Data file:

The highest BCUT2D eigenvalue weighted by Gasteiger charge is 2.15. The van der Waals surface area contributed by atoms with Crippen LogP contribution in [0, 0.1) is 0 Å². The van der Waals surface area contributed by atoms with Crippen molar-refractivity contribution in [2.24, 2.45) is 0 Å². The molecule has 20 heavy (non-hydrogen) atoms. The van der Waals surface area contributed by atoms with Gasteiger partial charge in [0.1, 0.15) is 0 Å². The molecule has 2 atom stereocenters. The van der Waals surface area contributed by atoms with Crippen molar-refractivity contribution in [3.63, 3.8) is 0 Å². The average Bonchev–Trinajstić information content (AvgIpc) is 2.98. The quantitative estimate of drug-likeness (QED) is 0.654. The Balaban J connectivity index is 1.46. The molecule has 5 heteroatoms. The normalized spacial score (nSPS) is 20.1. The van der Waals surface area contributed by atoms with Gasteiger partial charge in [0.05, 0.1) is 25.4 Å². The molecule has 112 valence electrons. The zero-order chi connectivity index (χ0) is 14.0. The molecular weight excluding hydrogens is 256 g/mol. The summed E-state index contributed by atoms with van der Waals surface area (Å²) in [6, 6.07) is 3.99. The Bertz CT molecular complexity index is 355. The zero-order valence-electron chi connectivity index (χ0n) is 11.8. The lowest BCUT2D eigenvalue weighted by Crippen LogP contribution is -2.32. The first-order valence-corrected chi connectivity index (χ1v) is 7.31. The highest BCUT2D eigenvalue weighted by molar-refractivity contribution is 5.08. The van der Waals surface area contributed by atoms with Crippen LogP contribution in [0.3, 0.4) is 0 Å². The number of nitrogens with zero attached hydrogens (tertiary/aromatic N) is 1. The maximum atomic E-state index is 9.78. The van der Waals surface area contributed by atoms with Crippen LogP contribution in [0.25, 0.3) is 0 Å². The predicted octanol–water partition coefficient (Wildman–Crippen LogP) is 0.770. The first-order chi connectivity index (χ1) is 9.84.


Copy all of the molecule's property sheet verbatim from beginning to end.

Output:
The highest BCUT2D eigenvalue weighted by Gasteiger charge is 2.15. The van der Waals surface area contributed by atoms with Crippen LogP contribution in [0, 0.1) is 0 Å². The van der Waals surface area contributed by atoms with Crippen molar-refractivity contribution in [2.24, 2.45) is 0 Å². The molecule has 20 heavy (non-hydrogen) atoms. The van der Waals surface area contributed by atoms with Gasteiger partial charge in [0.1, 0.15) is 0 Å². The molecule has 2 atom stereocenters. The van der Waals surface area contributed by atoms with Crippen molar-refractivity contribution in [3.63, 3.8) is 0 Å². The average Bonchev–Trinajstić information content (AvgIpc) is 2.98. The quantitative estimate of drug-likeness (QED) is 0.654. The Balaban J connectivity index is 1.46. The molecule has 5 heteroatoms. The normalized spacial score (nSPS) is 20.1. The van der Waals surface area contributed by atoms with Gasteiger partial charge in [0.05, 0.1) is 25.4 Å². The molecule has 112 valence electrons. The zero-order chi connectivity index (χ0) is 14.0. The molecular weight excluding hydrogens is 256 g/mol. The summed E-state index contributed by atoms with van der Waals surface area (Å²) in [6, 6.07) is 3.99. The Bertz CT molecular complexity index is 355. The zero-order valence-electron chi connectivity index (χ0n) is 11.8. The lowest BCUT2D eigenvalue weighted by Crippen LogP contribution is -2.32. The first-order valence-corrected chi connectivity index (χ1v) is 7.31. The highest BCUT2D eigenvalue weighted by molar-refractivity contribution is 5.08. The van der Waals surface area contributed by atoms with Crippen LogP contribution in [0.3, 0.4) is 0 Å². The number of nitrogens with zero attached hydrogens (tertiary/aromatic N) is 1. The maximum atomic E-state index is 9.78. The van der Waals surface area contributed by atoms with Crippen LogP contribution in [0.25, 0.3) is 0 Å². The predicted octanol–water partition coefficient (Wildman–Crippen LogP) is 0.770. The first-order chi connectivity index (χ1) is 9.84.